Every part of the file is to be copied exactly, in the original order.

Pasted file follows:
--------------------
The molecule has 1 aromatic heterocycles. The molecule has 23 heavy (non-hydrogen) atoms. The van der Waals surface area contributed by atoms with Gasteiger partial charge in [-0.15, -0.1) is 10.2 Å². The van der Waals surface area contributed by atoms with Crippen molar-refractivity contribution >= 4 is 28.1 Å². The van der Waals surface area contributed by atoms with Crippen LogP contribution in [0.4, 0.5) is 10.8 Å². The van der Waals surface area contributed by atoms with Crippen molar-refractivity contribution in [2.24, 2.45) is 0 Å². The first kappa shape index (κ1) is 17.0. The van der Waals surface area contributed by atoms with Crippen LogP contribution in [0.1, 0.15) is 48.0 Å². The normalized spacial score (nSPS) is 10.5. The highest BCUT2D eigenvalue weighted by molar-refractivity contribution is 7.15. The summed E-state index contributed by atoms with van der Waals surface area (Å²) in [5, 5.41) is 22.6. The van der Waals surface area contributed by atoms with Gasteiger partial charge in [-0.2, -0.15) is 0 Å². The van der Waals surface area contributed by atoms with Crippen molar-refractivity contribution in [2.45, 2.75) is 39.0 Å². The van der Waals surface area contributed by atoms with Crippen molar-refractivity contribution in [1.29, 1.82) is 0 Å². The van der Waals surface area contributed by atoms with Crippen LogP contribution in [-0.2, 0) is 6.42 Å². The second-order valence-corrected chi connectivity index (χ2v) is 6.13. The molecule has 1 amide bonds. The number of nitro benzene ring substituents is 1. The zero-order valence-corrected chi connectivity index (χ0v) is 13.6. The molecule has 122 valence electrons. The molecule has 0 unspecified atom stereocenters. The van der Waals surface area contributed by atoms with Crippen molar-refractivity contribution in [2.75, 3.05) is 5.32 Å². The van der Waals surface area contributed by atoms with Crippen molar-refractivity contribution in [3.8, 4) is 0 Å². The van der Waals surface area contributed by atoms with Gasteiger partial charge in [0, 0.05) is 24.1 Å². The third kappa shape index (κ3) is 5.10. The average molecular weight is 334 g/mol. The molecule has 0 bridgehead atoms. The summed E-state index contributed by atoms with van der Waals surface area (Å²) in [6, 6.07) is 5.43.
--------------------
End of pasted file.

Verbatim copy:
The molecule has 1 aromatic heterocycles. The molecule has 23 heavy (non-hydrogen) atoms. The van der Waals surface area contributed by atoms with Gasteiger partial charge in [-0.15, -0.1) is 10.2 Å². The van der Waals surface area contributed by atoms with Crippen molar-refractivity contribution >= 4 is 28.1 Å². The van der Waals surface area contributed by atoms with Crippen LogP contribution in [0.4, 0.5) is 10.8 Å². The van der Waals surface area contributed by atoms with Crippen molar-refractivity contribution in [2.24, 2.45) is 0 Å². The first kappa shape index (κ1) is 17.0. The van der Waals surface area contributed by atoms with Crippen LogP contribution in [0.1, 0.15) is 48.0 Å². The normalized spacial score (nSPS) is 10.5. The highest BCUT2D eigenvalue weighted by molar-refractivity contribution is 7.15. The summed E-state index contributed by atoms with van der Waals surface area (Å²) in [5, 5.41) is 22.6. The van der Waals surface area contributed by atoms with Gasteiger partial charge in [-0.2, -0.15) is 0 Å². The van der Waals surface area contributed by atoms with Crippen molar-refractivity contribution in [2.45, 2.75) is 39.0 Å². The van der Waals surface area contributed by atoms with Crippen molar-refractivity contribution in [1.29, 1.82) is 0 Å². The van der Waals surface area contributed by atoms with Crippen LogP contribution in [-0.2, 0) is 6.42 Å². The second-order valence-corrected chi connectivity index (χ2v) is 6.13. The molecule has 1 amide bonds. The number of nitro benzene ring substituents is 1. The zero-order valence-corrected chi connectivity index (χ0v) is 13.6. The molecule has 122 valence electrons. The molecule has 0 unspecified atom stereocenters. The van der Waals surface area contributed by atoms with Crippen molar-refractivity contribution in [2.75, 3.05) is 5.32 Å². The van der Waals surface area contributed by atoms with Crippen molar-refractivity contribution in [3.8, 4) is 0 Å². The van der Waals surface area contributed by atoms with Gasteiger partial charge in [0, 0.05) is 24.1 Å². The third kappa shape index (κ3) is 5.10. The average molecular weight is 334 g/mol. The molecule has 0 bridgehead atoms. The summed E-state index contributed by atoms with van der Waals surface area (Å²) in [6, 6.07) is 5.43.